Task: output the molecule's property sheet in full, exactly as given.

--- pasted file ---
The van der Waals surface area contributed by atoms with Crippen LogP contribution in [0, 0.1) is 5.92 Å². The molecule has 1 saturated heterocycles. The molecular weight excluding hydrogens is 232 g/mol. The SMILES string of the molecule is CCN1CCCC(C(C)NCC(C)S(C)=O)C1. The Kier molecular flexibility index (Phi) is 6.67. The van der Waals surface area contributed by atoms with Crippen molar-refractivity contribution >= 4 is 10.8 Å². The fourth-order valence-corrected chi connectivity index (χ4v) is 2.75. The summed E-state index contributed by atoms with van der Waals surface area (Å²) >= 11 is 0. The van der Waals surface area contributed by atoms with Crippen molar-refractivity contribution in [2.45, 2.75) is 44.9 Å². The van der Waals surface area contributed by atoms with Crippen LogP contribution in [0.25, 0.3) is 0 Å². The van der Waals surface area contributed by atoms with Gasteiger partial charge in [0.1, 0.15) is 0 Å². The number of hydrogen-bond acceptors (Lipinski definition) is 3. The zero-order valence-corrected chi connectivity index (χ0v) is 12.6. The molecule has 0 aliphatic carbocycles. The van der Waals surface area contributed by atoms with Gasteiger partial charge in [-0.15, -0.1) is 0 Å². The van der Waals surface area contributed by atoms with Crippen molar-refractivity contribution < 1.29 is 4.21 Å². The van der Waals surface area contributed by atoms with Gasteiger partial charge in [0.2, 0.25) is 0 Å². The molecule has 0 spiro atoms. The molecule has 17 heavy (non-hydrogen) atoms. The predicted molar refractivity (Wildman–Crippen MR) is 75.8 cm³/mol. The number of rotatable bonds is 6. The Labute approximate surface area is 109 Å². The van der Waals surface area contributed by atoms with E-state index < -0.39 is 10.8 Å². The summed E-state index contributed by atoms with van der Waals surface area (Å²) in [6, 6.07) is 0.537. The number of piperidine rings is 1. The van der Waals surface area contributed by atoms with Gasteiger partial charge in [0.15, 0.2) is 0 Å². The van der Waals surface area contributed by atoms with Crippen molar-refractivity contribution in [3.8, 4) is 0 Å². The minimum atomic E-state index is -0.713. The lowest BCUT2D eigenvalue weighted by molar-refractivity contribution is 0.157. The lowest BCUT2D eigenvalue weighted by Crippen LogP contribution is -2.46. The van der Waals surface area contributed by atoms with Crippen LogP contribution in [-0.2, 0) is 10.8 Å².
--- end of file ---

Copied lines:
The van der Waals surface area contributed by atoms with Crippen LogP contribution in [0, 0.1) is 5.92 Å². The molecule has 1 saturated heterocycles. The molecular weight excluding hydrogens is 232 g/mol. The SMILES string of the molecule is CCN1CCCC(C(C)NCC(C)S(C)=O)C1. The Kier molecular flexibility index (Phi) is 6.67. The van der Waals surface area contributed by atoms with Crippen molar-refractivity contribution >= 4 is 10.8 Å². The fourth-order valence-corrected chi connectivity index (χ4v) is 2.75. The summed E-state index contributed by atoms with van der Waals surface area (Å²) >= 11 is 0. The van der Waals surface area contributed by atoms with Crippen molar-refractivity contribution in [2.45, 2.75) is 44.9 Å². The van der Waals surface area contributed by atoms with Crippen LogP contribution in [0.25, 0.3) is 0 Å². The van der Waals surface area contributed by atoms with Gasteiger partial charge in [0.1, 0.15) is 0 Å². The number of hydrogen-bond acceptors (Lipinski definition) is 3. The zero-order valence-corrected chi connectivity index (χ0v) is 12.6. The molecule has 0 aliphatic carbocycles. The van der Waals surface area contributed by atoms with Gasteiger partial charge in [-0.15, -0.1) is 0 Å². The van der Waals surface area contributed by atoms with Crippen molar-refractivity contribution < 1.29 is 4.21 Å². The van der Waals surface area contributed by atoms with Gasteiger partial charge in [0.2, 0.25) is 0 Å². The molecule has 0 spiro atoms. The molecule has 17 heavy (non-hydrogen) atoms. The predicted molar refractivity (Wildman–Crippen MR) is 75.8 cm³/mol. The number of rotatable bonds is 6. The Labute approximate surface area is 109 Å². The van der Waals surface area contributed by atoms with E-state index < -0.39 is 10.8 Å². The summed E-state index contributed by atoms with van der Waals surface area (Å²) in [6, 6.07) is 0.537. The number of piperidine rings is 1. The van der Waals surface area contributed by atoms with Gasteiger partial charge in [0.15, 0.2) is 0 Å². The van der Waals surface area contributed by atoms with Crippen molar-refractivity contribution in [3.8, 4) is 0 Å². The minimum atomic E-state index is -0.713. The lowest BCUT2D eigenvalue weighted by molar-refractivity contribution is 0.157. The lowest BCUT2D eigenvalue weighted by Crippen LogP contribution is -2.46. The van der Waals surface area contributed by atoms with Crippen LogP contribution in [-0.2, 0) is 10.8 Å².